Friday, September 22, 2006

Happy Birthday to me

Memories are made up of little moments much more than big ones. I guess this is another way of saying the devil is in the details. Today is my 41st birthday.

Last year -- the Big Four-Oh -- there was a big party, a trip to New York City, and lots of hoopla. I loved it, don't get me wrong. I am NOT one of those people who doesn't like being the center of attention. Last year, I got lots of attention from lots of people.

This year -- the Ho-Hum Four-One -- no hoopla. I woke up when my kids jumped in bed with me, snuggling up and saying, "Happy Birthday, Mommy!" My husband (let's call him Milt) made me eggs for breakfast while I packed my sons' backpacks for school. He drove them to school, kissing me good-bye when he left and wishing me a fun day. At 9:00 am, a very nice lady came to the house and gave me a massage -- a gift from Milt. An hour later, I was a gooey pile of mush (I love massages).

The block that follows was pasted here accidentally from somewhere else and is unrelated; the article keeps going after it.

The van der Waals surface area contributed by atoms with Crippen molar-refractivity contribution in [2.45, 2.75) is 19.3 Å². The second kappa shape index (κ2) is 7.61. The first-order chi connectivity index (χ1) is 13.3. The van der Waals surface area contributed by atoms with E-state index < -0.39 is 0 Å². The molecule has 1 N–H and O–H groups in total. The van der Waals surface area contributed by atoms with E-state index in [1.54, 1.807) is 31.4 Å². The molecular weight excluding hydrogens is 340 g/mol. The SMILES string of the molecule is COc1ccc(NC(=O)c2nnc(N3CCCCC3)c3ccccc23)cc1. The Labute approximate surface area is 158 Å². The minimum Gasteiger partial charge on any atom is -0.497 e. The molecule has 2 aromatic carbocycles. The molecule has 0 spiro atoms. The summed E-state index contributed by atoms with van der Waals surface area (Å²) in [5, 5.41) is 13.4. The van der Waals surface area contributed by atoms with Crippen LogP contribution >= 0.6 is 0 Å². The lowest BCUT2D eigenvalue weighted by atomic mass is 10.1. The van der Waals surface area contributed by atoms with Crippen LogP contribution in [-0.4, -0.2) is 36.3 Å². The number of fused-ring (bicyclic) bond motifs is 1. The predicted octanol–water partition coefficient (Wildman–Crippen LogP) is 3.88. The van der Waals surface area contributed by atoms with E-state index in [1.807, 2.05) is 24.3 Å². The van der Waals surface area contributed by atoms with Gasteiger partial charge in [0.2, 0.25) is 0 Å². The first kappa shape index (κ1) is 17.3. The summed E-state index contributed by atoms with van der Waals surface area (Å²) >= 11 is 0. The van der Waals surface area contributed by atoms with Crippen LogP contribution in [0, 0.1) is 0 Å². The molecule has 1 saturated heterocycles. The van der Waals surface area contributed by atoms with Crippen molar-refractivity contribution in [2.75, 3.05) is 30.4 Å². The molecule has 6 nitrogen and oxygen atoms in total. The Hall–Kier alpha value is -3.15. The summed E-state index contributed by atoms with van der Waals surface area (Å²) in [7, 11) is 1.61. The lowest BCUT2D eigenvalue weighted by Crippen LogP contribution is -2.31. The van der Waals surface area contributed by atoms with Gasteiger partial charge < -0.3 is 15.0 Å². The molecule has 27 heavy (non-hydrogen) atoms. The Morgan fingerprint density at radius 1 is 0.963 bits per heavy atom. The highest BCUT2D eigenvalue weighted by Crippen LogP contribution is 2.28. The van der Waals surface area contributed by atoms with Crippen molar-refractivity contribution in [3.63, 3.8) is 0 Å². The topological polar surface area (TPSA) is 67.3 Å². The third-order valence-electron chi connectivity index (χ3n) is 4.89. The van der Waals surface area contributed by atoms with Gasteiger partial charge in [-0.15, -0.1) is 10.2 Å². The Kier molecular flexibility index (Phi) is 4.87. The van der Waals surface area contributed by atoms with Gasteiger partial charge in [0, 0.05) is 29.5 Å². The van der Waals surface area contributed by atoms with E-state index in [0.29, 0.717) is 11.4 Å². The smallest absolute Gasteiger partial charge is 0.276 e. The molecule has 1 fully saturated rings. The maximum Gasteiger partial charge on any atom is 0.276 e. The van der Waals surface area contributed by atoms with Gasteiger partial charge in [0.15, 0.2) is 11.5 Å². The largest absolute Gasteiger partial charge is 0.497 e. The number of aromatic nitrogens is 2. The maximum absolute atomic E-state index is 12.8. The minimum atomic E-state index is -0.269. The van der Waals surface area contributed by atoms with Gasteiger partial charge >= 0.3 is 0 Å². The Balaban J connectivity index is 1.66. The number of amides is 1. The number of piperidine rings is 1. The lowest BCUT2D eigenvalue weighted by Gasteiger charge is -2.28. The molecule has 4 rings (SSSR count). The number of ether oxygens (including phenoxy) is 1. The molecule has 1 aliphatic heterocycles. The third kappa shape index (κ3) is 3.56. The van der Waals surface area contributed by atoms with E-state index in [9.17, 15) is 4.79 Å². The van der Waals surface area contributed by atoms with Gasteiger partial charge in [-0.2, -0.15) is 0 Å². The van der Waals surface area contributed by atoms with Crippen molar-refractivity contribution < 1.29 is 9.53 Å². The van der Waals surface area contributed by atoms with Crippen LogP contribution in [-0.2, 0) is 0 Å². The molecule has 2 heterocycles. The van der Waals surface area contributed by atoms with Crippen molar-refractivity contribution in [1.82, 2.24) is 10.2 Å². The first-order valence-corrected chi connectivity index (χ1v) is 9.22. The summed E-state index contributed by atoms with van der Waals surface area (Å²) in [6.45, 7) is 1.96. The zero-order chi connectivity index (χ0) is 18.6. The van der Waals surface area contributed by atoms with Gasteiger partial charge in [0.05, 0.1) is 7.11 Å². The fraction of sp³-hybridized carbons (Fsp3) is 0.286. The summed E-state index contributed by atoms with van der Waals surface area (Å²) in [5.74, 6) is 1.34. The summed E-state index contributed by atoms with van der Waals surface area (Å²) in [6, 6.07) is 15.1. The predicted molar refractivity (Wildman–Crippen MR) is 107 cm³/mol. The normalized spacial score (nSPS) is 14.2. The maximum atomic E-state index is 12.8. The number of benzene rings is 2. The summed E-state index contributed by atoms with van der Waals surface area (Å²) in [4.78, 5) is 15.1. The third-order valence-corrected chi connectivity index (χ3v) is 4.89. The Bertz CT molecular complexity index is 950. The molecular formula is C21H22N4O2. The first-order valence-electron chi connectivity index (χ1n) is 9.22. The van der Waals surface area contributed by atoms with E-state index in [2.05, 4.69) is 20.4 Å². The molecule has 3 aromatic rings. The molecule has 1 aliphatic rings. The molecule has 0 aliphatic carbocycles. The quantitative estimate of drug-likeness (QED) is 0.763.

I met two of my very good friends for sushi downtown, and Milt joined us. We had some good fish and some good laughs. The best is that my friend Robin, who knows I love a good snack cake, got me two industrial-sized boxes: one of Ring Dings and one of Devil Dogs.

I hung out with my boys when they got home from school, until they'd had enough of "Mom's birthday" and went to play video games. I did some work on the computer and fielded callls from some friends and my parents. When Milt came home, we did gifts and cards with the kids, then went over to my best friend Dina's house for a Rosh Hashanah/birthday dinner. Her mom was there, and they made a pleasant fuss. We had some holiday food, drank a couple bottles of wine and just hung out. Her kids and mine spent 5 minutes eating and 3 hours playing. We joked that both the kids and the husbands were well-behaved. We were home by 9:30. After the kids went to bed, Milt and I watch the season premier of Numbers. I really like that show.